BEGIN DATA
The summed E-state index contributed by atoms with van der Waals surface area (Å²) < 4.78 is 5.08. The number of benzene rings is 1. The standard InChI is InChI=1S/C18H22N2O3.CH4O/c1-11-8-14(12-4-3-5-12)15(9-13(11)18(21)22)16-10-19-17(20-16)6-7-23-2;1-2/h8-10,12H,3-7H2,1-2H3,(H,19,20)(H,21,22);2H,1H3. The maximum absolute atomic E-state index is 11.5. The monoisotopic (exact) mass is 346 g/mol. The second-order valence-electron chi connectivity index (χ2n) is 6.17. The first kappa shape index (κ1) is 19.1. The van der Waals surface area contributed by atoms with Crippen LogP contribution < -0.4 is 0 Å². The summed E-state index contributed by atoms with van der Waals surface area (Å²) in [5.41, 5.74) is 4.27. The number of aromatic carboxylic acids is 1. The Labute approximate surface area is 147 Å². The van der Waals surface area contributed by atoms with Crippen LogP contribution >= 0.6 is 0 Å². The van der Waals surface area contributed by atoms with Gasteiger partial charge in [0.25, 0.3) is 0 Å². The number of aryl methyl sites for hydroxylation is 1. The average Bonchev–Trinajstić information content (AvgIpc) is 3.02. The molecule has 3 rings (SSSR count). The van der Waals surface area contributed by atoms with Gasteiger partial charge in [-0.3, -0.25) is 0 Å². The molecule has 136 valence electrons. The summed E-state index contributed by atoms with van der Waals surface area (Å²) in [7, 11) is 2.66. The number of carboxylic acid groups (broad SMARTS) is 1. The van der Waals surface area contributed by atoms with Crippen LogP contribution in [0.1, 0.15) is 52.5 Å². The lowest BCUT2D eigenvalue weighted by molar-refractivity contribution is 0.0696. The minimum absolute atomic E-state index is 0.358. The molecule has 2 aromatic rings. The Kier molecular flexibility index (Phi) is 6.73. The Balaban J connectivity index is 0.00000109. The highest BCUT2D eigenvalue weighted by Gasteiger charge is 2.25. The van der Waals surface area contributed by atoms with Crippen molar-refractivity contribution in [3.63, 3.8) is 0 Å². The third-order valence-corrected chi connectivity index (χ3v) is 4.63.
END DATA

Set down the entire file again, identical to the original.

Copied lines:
The summed E-state index contributed by atoms with van der Waals surface area (Å²) < 4.78 is 5.08. The number of benzene rings is 1. The standard InChI is InChI=1S/C18H22N2O3.CH4O/c1-11-8-14(12-4-3-5-12)15(9-13(11)18(21)22)16-10-19-17(20-16)6-7-23-2;1-2/h8-10,12H,3-7H2,1-2H3,(H,19,20)(H,21,22);2H,1H3. The maximum absolute atomic E-state index is 11.5. The monoisotopic (exact) mass is 346 g/mol. The second-order valence-electron chi connectivity index (χ2n) is 6.17. The first kappa shape index (κ1) is 19.1. The van der Waals surface area contributed by atoms with Crippen LogP contribution < -0.4 is 0 Å². The summed E-state index contributed by atoms with van der Waals surface area (Å²) in [5.41, 5.74) is 4.27. The number of aromatic carboxylic acids is 1. The Labute approximate surface area is 147 Å². The van der Waals surface area contributed by atoms with Crippen LogP contribution >= 0.6 is 0 Å². The van der Waals surface area contributed by atoms with Gasteiger partial charge in [0.25, 0.3) is 0 Å². The number of aryl methyl sites for hydroxylation is 1. The average Bonchev–Trinajstić information content (AvgIpc) is 3.02. The molecule has 3 rings (SSSR count). The van der Waals surface area contributed by atoms with Gasteiger partial charge in [-0.3, -0.25) is 0 Å². The molecule has 136 valence electrons. The summed E-state index contributed by atoms with van der Waals surface area (Å²) in [7, 11) is 2.66. The number of carboxylic acid groups (broad SMARTS) is 1. The van der Waals surface area contributed by atoms with Crippen LogP contribution in [0.1, 0.15) is 52.5 Å². The lowest BCUT2D eigenvalue weighted by molar-refractivity contribution is 0.0696. The minimum absolute atomic E-state index is 0.358. The molecule has 2 aromatic rings. The Kier molecular flexibility index (Phi) is 6.73. The Balaban J connectivity index is 0.00000109. The highest BCUT2D eigenvalue weighted by Gasteiger charge is 2.25. The van der Waals surface area contributed by atoms with Crippen molar-refractivity contribution in [3.63, 3.8) is 0 Å². The third-order valence-corrected chi connectivity index (χ3v) is 4.63.